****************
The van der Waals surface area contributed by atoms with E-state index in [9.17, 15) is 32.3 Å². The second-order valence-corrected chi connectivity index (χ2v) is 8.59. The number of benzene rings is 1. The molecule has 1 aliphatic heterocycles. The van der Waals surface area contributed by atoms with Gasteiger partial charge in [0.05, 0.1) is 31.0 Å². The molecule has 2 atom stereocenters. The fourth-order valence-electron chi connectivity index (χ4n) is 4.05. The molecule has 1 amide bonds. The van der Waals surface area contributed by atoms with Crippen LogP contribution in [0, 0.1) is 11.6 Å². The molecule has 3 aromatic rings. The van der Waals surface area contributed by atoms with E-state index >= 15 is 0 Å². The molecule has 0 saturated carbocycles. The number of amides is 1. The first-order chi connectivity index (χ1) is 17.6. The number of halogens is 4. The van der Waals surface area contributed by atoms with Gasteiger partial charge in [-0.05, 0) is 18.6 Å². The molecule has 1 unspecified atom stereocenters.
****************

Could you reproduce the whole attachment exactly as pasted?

The van der Waals surface area contributed by atoms with E-state index in [9.17, 15) is 32.3 Å². The second-order valence-corrected chi connectivity index (χ2v) is 8.59. The number of benzene rings is 1. The molecule has 1 aliphatic heterocycles. The van der Waals surface area contributed by atoms with Gasteiger partial charge in [0.05, 0.1) is 31.0 Å². The molecule has 2 atom stereocenters. The fourth-order valence-electron chi connectivity index (χ4n) is 4.05. The molecule has 1 amide bonds. The van der Waals surface area contributed by atoms with Crippen LogP contribution in [0, 0.1) is 11.6 Å². The molecule has 3 aromatic rings. The van der Waals surface area contributed by atoms with E-state index >= 15 is 0 Å². The molecule has 0 saturated carbocycles. The number of amides is 1. The first-order chi connectivity index (χ1) is 17.6. The number of halogens is 4. The van der Waals surface area contributed by atoms with Gasteiger partial charge in [-0.05, 0) is 18.6 Å². The molecule has 1 unspecified atom stereocenters.